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Shinobu Yogo

Hello. My name is Shinobu Yogo, and I am a postpartum doula.


I left Japan in 2005 for Austin, Texas, then moved to San Antonio and now live in Arlington.

I have always loved being with little children since I was very young. I earned my teaching license at a university in Japan, studied communication skills for children at a graduate school in the United States, taught at a preschool, worked as a nanny and focused on raising my children as a stay-at-home mom. All of these ultimately inspired me to be who I am now, a doula. If you are interested in my journey of becoming a postpartum doula, please read the story below.


To all the parents and families who are going to give birth and take care of little precious lives, please never think you are alone. Please ask for help and receive a lot of support from people around you. This journey is not meant to be lonely. Especially if you are away from your home country, how much more lonely, stressed, anxious and worried must you feel? I would love to support you.


As a postpartum doula, my greatest wish is for mothers and families to enjoy the immense love and wonder of a new life without unnecessary challenges or stress.


If you have any questions, please feel free to contact me.


I hope to have the blessed opportunity of serving you.



B.A. in Education from Aoyama Gakuin University, Tokyo, Japan

Moved to Texas, U.S.A.

M.A. in Communication Studies from The University of Texas at Austin, Austin, TX

Engaged in global marketing at National Instruments in Austin, TX

Stay-at-home mom of three children for 6 years 

Taught in 3-year-old and 4-year-old classes at a preschool in Arlington

​Nanny for newborns and infants

Became a certified postpartum doula

Became a certified lactation counselor

As of 2024, studying to obtain baby sleep consultant certification​


Childbirth International Certified Postpartum Doula

Childbirth International Certified Lactation Counselor

First Aid, CPR

1st class Kindergarten teacher license (Japan)

1st class Elementary school teacher license (Japan)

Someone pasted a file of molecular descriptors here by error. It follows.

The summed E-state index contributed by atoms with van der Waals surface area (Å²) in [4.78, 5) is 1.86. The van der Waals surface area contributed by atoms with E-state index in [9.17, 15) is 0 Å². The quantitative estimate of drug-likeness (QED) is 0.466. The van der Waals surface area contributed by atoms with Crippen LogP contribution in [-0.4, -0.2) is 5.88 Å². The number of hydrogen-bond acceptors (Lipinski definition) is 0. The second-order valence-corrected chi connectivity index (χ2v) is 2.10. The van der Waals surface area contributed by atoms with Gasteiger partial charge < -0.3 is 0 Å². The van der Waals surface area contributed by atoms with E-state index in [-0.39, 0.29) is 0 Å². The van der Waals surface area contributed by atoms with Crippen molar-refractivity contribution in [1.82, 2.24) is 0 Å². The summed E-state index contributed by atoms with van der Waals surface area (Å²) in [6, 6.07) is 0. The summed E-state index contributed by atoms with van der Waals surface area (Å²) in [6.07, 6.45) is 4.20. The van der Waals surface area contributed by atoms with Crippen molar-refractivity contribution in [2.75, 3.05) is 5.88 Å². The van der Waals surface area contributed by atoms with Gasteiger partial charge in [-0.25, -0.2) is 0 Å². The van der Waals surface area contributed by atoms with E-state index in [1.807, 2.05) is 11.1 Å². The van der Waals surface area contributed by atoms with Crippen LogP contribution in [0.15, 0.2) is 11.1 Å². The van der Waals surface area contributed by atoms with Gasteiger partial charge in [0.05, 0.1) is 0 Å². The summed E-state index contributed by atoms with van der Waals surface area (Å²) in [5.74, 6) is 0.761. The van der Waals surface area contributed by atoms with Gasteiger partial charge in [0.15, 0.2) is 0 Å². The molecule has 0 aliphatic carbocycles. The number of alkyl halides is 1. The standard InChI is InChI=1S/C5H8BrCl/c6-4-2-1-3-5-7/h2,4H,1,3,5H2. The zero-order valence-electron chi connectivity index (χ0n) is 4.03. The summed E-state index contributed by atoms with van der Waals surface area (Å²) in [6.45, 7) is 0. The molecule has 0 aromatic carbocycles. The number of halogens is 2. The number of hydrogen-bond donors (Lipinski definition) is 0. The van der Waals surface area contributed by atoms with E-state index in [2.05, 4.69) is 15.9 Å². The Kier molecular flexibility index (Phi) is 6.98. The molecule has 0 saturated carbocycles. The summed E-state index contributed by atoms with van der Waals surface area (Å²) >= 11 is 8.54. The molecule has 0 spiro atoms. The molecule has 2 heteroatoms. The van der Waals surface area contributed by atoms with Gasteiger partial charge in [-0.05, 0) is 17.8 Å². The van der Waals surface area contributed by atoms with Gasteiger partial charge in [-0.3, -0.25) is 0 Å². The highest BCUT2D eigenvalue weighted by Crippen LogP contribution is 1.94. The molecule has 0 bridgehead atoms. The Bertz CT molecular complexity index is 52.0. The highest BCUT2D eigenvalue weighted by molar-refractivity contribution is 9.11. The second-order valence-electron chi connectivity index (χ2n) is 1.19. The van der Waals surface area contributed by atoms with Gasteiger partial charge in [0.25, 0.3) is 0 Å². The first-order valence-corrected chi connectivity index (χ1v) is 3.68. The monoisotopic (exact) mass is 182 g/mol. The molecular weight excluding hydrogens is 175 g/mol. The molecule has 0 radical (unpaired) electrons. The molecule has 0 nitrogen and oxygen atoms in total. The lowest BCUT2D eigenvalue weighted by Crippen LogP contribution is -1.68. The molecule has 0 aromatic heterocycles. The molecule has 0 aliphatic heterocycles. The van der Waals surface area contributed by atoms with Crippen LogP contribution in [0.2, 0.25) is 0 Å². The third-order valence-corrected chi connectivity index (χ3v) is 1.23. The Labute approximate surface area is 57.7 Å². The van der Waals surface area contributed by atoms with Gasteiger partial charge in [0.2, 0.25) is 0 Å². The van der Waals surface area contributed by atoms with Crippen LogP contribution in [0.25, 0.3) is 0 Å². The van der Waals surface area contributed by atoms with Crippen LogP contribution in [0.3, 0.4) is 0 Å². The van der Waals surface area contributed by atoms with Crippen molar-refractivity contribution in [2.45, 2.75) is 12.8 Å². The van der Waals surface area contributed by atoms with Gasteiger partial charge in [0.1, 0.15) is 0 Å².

My journey of becoming a doula

My journey of becoming a postpartum doula began with my own birth and postpartum experience in Texas as a Japanese.

When I gave birth to my first daughter, I was about to enter my 10th year of living in the United States, and I had gotten used to life here and had worked with young children a lot up until then. Even though it was overseas, I wasn't very worried about giving birth and raising a baby of my own for the first time in Texas. However, once my labor started at the hospital, I was given shock after shock by a process of labor and delivery that was completely different from that in Japan; values of the medical staff that conflicted with mine; and a care system that was completely out of my expectation. I vividly remember the moment right after giving birth, with my newborn daughter on my chest, when I whispered to my husband, "I might go into depression." The whole experience was as if my body and mind were treated without kindness or respect.

On the third day after giving birth, we returned home and began life with the newborn. My entire family lived in Japan, so the only support I had was my husband, who is also from Japan. Looking back, I was never taught how to change diapers, how to bathe a baby, how to swaddle, or how to properly breastfeed. People in this country may say, "You weren't taught because you didn't ask." Yes, I got that. However, I had no strength physically, mentally or emotionally to adequately imagine life with a newborn, foresee what skills and knowledge I would need as a new mom and proactively seek education and support from hospital staff. Even after I was discharged from the hospital, I had many supports around me, including my OB/GYN, pediatricians, lactation counselors, and a nurse call-line. But on top of feeling exhausted every single day, I knew that I would need to struggle with the differences in culture, values, and language wherever I would go for help. My negative experiences during childbirth also led me to distrust and fear medical staff involved in childbirth. So, in the end, I tried to go through my first postpartum season with no one but myself (and my husband). ​

Regardless of such a rough start, I was blessed with three children back to back. As time went by, I slowly got used to the birth and postpartum system in this country and became able to look back on my past birth experiences. The events that I thought had been traumatic gradually turned into memories that my husband and I can laugh at together. Around that time, I got to know the profession called "postpartum doula'', which specializes in postpartum family support. I immediately felt that this is what I wanted to do - to help families welcome babies overseas; and that is what brought me to where I am today. ​

The more I do this postpartum doula work, the more I am fascinated by this profession. One of the main roles of postpartum doula is to care not only for babies but also mothers and their families. We try to understand the unique needs of each family during the postpartum period and provide services tailored to these needs. In fact, I have received a wide variety of requests from my clients, who wanted to learn baby-care 101, who needed support with older children, who were struggling with severe sleep deprivation, who wanted to switch from bottle feeding to breastfeeding, and even one client who wanted to learn how to make miso soup (a traditional Japanese soup).


When it comes to childbirth and postpartum care, values, desires, and the most suitable methods vary from family to family. I aspire to become a postpartum doula who can kindly, respectfully and wholeheartedly accommodate each family.

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